MinneCulture explores the people, culture, and art that are inspiring, shaping, and changing Minnesota every day. We go beyond the gallery walls to tell stories about artists and people who live, work and create here.
MinneCultured: How Minnesota Invented Blue Cheese
For a few short years, St. Paul was the Blue Cheese Capital of the World. In the season finale of season 6, producer Tony Williams takes us on a tour through the secret history of moldy cheese in Minnesota — a story full of twists and turns including libidinous sheep farmers, Nazis, and cave explorers. Grab some crackers and join us!Support for MinneCulture on KFAI has been provided by the Minnesota Arts & Cultural Heritage Fund.
The Feisty Franciscan Who Helped Found Mayo Clinic
Mother Alfred Moes was an immigrant from Luxembourg, a woman religious, and the founder of two Franciscan congregations. She was also the first person to advocate for the hospital in Rochester that would become Mayo Clinic. While her visionary leadership proved essential to the founding of St. Mary's Hospital, her strong influence often put her in conflict with church leadership. KFAI's Julie Censullo tells the story.
A History of Fire in the Boundary Waters
A series of wildfires made headlines across Minnesota during the drought-plagued summer of 2021. Among them was the massive Greenwood Fire. This wildfire burned nearly 27,000 acres and led in part to the closure of the Boundary Waters Canoe Area Wilderness. And while some view them simply as destructive forces of nature, wildfires played a significant role in shaping what are considered today to be some of the most stunning landscapes across the most visited wilderness area in the nation. Historically speaking, across the 1854 Ceded Territory, which includes all of Superior National Forest and the BWCA, indigenous people have, for generations, engaged in the practice of intentionally lighting smaller, controlled fires with the intent of a specific outcome. These types of fires, commonly referred to as a process of ‘cultural burning,’ were set with specific outcomes in mind, including food, clothing, canoe making and other means of living with the land through the use of fire. In this audio feature, producer Joe Friedrichs explores the history of fire in the Boundary Waters, and why a team of researchers are currently trying to learn from the past to help create a better future for the forests of this remote wilderness.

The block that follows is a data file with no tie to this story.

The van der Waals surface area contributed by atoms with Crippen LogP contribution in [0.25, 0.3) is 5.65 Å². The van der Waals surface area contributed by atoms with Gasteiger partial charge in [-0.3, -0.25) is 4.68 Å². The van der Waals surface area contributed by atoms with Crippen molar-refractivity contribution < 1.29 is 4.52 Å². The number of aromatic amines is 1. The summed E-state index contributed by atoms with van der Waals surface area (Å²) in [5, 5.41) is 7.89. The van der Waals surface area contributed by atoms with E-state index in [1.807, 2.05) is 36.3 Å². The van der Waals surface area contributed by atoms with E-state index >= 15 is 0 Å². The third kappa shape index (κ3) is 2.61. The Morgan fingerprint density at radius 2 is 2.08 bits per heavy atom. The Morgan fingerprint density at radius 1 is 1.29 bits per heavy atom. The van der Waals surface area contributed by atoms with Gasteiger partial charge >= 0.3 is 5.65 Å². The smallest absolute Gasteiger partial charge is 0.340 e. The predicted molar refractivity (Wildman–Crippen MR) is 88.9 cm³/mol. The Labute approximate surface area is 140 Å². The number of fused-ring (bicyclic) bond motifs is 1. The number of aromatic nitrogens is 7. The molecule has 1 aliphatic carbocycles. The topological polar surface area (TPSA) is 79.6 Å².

The Almost Forgotten but Enduring Impact of Meridel LeSueur
Meridel LeSueur was a writer and activist whose influence has long shaped the Twin Cities' populist movements. Although the McCarthy era blacklist attempted to squash her distinctive, creative voice, she was later embraced by the countercultural wave of the 1960s and 70s, particularly the feminist movement. KFAI’s Sheila Regan talks to LeSueur’s family, those inspired by her, and scholars to explore the significance of the 20th century rabble rouser. Support for MinneCulture on KFAI is provided by the Minnesota Arts & Cultural Heritage Fund.
Moose Tracks: The Decline and Plateau of Minnesota's Moose
From about 2006 to 2013, the moose population in northeastern Minnesota dropped dramatically, from almost 9,000 animals to about 2,700. And no one knew why.Dr. Seth Moore began searching for answers, working with a team at the Grand Portage Trust Lands Agency. They started collaring moose, tracking them to find their killers. And they discovered that among all predators, one loomed largest. Researchers hope as more people learn about moose, they'll be motivated to protect them — before it's too late.Video of moose suffering from brainworm: https://youtu.be/-_MxDcY_osw (https://youtu.be/-_MxDcY_osw)Support for MinneCulture on KFAI is provided by the Minnesota Arts & Cultural Heritage Fund.
Fanfare, Fire, and Fun: A Tale of Two Local Amusement Parks
When you think about the industrial revolution you may think of trains, factories, and assembly lines. The image of billowing smoke and giant machines cranking away may pop into your head. But the industrial revolution was not confined to just factories and trolleys — it seeped out into all areas of life during the early 1900s. And none were as visible and flashy as the amusement parks of the day. Two of Minnesota's amusement parks tell the story of the second industrial revolution, Wildwood out in White Bear Lake and Wonderland smack dab in the middle of South Minneapolis. Reporter Matthew Schneeman looked into how Minnesotans ran towards, and away from, the future over one hundred years ago.Support for MinneCulture on KFAI is provided by the Minnesota Arts & Cultural Heritage Fund
not a lot of local shows but this one is good
Why is Minnesota so rad? MinneCulture has hundreds of answers.
MinneCulture reporters produce sonically beautiful, engaging radio stories, documentaries, audio postcards, and mixtapes on Minnesota art, history, and culture. Explore immigrant stories, local music, understated state history, sub-plots of local professional sports, narratives behind visual arts, and more. Sometimes it's romantic, sometimes it's bizarre, sometimes it's tragic, but it's always well-told. They even got a purring gorilla.
Pleased KFAI Listener
Radio by the people for the people. This podcast culls together the best of the little bits of what we hear scattered throughout the day on our great local, public, community radio station. Sonically engaging and a premium production.